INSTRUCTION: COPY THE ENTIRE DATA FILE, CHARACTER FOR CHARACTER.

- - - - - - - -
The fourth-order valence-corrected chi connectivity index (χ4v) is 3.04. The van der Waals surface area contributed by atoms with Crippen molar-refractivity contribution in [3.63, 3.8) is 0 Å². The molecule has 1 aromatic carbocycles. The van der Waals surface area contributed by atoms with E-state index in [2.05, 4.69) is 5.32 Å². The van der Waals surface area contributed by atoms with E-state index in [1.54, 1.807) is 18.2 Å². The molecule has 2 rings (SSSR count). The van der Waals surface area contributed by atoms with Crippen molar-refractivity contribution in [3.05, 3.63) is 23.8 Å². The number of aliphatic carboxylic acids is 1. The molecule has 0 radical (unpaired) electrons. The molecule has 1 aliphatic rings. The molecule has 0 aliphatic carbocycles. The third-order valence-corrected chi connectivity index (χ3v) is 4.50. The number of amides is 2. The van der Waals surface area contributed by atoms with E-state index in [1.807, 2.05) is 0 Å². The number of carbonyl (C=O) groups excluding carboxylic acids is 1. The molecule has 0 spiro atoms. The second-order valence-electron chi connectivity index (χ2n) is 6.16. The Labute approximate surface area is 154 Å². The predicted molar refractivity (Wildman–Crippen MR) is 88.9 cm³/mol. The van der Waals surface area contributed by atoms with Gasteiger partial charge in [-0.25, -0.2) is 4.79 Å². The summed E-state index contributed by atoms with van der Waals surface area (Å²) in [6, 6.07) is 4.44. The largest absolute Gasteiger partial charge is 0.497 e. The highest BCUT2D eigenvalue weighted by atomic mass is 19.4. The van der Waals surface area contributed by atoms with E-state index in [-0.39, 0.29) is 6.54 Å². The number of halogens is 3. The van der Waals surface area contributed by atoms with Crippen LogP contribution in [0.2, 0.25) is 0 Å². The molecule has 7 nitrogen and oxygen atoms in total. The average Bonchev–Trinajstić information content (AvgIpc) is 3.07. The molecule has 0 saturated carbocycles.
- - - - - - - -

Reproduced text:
The fourth-order valence-corrected chi connectivity index (χ4v) is 3.04. The van der Waals surface area contributed by atoms with Crippen molar-refractivity contribution in [3.63, 3.8) is 0 Å². The molecule has 1 aromatic carbocycles. The van der Waals surface area contributed by atoms with E-state index in [2.05, 4.69) is 5.32 Å². The van der Waals surface area contributed by atoms with E-state index in [1.54, 1.807) is 18.2 Å². The molecule has 2 rings (SSSR count). The van der Waals surface area contributed by atoms with Crippen molar-refractivity contribution in [3.05, 3.63) is 23.8 Å². The number of aliphatic carboxylic acids is 1. The molecule has 0 radical (unpaired) electrons. The molecule has 1 aliphatic rings. The molecule has 0 aliphatic carbocycles. The third-order valence-corrected chi connectivity index (χ3v) is 4.50. The number of amides is 2. The van der Waals surface area contributed by atoms with E-state index in [1.807, 2.05) is 0 Å². The number of carbonyl (C=O) groups excluding carboxylic acids is 1. The molecule has 0 spiro atoms. The second-order valence-electron chi connectivity index (χ2n) is 6.16. The Labute approximate surface area is 154 Å². The predicted molar refractivity (Wildman–Crippen MR) is 88.9 cm³/mol. The van der Waals surface area contributed by atoms with Gasteiger partial charge in [-0.25, -0.2) is 4.79 Å². The summed E-state index contributed by atoms with van der Waals surface area (Å²) in [6, 6.07) is 4.44. The largest absolute Gasteiger partial charge is 0.497 e. The highest BCUT2D eigenvalue weighted by atomic mass is 19.4. The van der Waals surface area contributed by atoms with E-state index in [-0.39, 0.29) is 6.54 Å². The number of halogens is 3. The van der Waals surface area contributed by atoms with Crippen LogP contribution in [0.2, 0.25) is 0 Å². The molecule has 7 nitrogen and oxygen atoms in total. The average Bonchev–Trinajstić information content (AvgIpc) is 3.07. The molecule has 0 saturated carbocycles.